Last week’s European Summit generated headlines about Europe’s response to the global economic crisis, the energy/climate change package and the prospect of a second Irish vote on the Lisbon Treaty.
These three exciting topics ended up overshadowing the fourth (which France was keen to make the culminating event of its EU Presidency) – that a new impetus (in French, rather charmingly, ‘élan’) had been administered to Europe’s security and defence policy.
It is hard to fault the media judgment that this declaration did not really count as news. The game-plan has been evident for many months – France declares a success on European defence at the end of its Presidency to set the scene for its full reintegration into NATO at next April’s alliance summit.
Besides, most of the (real) achievements of France’s time in the EU chair, summarised in the Declaration on Strengthening Capabilities, had already been agreed and announced by defence ministers a month earlier. A clutch of new multinational projects have been launched, supported by different combinations of member states, and are all more or less directed towards better equipping Europeans to undertake peacekeeping and crisis-management missions. The efforts range from improving support helicopter availability, pooling air transport resources, collaboration on the next generation of observation satellites and naval mine-sweepers. Other worthwhile initiatives include improving naval interoperability to allow the formation of aircraft carrier groups, creation of new joint funds for defence research and technology, shared development of maritime surveillance systems (including a new drone) and staff college exchanges based on the Erasmus student exchange system.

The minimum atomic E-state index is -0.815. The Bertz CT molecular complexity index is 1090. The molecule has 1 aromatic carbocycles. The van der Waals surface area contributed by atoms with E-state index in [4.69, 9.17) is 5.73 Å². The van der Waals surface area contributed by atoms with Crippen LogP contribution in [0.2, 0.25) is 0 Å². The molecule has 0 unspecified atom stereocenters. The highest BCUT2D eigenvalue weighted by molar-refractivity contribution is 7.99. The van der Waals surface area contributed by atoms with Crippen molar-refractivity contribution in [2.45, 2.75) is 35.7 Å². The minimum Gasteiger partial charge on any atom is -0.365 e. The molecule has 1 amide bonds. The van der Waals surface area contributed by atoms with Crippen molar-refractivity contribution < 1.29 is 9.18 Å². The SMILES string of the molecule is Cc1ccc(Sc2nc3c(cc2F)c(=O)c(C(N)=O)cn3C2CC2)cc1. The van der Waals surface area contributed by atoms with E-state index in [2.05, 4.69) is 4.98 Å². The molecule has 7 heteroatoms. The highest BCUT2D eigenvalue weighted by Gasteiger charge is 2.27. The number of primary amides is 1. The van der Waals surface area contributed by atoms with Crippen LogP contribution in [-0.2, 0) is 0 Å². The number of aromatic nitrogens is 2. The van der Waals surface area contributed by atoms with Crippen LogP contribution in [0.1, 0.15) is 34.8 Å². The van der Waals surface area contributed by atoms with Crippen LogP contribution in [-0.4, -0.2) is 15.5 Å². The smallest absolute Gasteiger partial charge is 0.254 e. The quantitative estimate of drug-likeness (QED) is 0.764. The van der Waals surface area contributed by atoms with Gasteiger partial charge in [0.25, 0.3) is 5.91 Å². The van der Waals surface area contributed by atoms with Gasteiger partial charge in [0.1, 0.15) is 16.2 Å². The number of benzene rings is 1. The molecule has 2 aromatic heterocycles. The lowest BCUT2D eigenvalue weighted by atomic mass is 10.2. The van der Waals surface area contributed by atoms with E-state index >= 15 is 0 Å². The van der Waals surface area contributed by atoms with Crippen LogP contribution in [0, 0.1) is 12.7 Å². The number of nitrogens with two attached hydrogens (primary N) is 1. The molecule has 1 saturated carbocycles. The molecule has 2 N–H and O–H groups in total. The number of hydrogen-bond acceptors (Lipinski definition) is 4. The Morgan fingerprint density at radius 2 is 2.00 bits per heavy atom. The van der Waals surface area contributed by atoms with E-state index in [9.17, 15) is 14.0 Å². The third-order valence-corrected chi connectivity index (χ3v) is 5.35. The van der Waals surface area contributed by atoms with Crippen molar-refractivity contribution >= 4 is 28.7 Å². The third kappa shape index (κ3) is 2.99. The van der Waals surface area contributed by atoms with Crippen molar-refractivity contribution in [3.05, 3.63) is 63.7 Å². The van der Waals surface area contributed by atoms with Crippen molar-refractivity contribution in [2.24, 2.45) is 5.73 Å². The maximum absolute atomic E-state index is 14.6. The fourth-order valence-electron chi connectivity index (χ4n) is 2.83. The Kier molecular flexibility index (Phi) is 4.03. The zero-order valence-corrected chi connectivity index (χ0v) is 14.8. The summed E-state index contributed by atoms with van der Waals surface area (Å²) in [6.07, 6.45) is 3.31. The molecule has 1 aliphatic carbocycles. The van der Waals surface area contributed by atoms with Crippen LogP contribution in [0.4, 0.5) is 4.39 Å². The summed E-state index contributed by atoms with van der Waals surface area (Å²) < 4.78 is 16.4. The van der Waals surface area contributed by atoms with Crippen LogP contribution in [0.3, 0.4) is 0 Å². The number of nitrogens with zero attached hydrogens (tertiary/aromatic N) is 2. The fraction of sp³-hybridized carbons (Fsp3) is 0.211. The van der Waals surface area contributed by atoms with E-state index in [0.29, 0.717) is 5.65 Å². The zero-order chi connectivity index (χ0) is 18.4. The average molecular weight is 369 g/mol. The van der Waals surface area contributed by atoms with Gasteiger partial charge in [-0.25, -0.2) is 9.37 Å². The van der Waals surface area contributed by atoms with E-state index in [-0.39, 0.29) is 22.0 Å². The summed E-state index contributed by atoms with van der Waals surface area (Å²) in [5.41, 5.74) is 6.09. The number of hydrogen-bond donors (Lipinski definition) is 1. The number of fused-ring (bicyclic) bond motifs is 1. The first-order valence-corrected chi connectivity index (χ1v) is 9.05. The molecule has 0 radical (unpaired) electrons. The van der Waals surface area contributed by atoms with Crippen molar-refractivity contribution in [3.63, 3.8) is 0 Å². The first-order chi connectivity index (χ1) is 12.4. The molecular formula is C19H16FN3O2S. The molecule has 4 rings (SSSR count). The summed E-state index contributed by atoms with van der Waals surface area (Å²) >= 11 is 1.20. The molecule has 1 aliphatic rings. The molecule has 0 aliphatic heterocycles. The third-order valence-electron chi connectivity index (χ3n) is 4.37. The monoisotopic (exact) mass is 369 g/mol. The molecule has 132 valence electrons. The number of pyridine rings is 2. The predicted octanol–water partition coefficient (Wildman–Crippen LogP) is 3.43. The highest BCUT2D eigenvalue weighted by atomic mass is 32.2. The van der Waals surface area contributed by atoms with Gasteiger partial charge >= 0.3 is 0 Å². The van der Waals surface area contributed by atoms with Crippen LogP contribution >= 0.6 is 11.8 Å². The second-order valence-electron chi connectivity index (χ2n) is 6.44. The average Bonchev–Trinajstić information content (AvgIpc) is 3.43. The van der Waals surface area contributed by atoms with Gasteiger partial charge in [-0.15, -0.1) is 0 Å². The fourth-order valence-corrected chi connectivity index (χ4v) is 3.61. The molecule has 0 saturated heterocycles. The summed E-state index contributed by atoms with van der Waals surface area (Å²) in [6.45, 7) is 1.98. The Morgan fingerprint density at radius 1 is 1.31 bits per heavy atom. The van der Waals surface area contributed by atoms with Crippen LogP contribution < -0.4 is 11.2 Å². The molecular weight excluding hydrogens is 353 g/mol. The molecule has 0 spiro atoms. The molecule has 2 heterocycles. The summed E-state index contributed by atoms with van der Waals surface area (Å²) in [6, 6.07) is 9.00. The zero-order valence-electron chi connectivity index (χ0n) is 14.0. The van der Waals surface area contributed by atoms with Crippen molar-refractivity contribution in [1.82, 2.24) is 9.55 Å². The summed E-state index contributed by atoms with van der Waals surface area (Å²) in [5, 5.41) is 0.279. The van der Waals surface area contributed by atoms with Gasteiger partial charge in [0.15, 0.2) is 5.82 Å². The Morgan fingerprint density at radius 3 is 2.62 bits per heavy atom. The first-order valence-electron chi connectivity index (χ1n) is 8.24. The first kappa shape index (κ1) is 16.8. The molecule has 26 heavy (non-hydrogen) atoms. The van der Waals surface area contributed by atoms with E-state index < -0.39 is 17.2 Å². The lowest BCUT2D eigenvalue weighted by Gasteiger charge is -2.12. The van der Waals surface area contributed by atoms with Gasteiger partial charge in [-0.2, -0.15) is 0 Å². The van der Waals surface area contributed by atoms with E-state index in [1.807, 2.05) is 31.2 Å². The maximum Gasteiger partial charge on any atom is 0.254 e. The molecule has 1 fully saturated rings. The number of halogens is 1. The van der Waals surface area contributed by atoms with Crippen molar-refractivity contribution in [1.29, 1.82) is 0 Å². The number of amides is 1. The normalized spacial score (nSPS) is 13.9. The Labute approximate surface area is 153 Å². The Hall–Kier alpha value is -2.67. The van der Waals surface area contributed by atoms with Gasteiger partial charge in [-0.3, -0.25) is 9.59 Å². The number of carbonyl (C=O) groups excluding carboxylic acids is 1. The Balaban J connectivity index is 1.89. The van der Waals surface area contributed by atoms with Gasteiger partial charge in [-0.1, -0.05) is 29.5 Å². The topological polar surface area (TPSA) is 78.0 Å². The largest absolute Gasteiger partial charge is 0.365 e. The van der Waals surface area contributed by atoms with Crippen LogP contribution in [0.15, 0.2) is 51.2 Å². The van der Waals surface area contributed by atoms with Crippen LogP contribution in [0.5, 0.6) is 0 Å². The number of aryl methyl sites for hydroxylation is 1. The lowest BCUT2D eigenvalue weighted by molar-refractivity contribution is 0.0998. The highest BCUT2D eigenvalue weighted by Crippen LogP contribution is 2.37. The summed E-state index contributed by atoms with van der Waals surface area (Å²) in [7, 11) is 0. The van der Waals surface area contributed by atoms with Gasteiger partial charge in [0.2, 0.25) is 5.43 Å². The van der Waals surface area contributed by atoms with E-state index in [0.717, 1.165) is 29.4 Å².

Inevitably, this list of successes is balanced by issues that remain unaddressed. The increasingly urgent need for a proper Operational Headquarters in Brussels remains outstanding (though a significant step in that direction will be taken by the establishment of a joint civilian/military planning staff). No progress has been achieved on sharing the burden of operations through greater common funding. But France correctly assessed that a truly significant breakthrough on European defence would require the committed support of either the UK or Germany – but neither was in a mood to provide that. The best hope for a productive Presidency was therefore in avoiding the most contentious issues, focusing on a range of severely practical projects and exploiting the principle of ‘variable geometry’ (different groups of member states signing up for different projects) to circumvent the uncooperative.
The product of this realistic approach, pushed with energy and persistence over the months of the French Presidency, may indeed justify the claim of ‘a new impetus’.
European leaders at the summit also endorsed a report on the implementation of the European Security Strategy. The seminal document, now five years old, defines the threats that Europeans face (terrorism, proliferation of nuclear and other weapons, etc) and enjoins Europe as more coherent, capable and active in its response.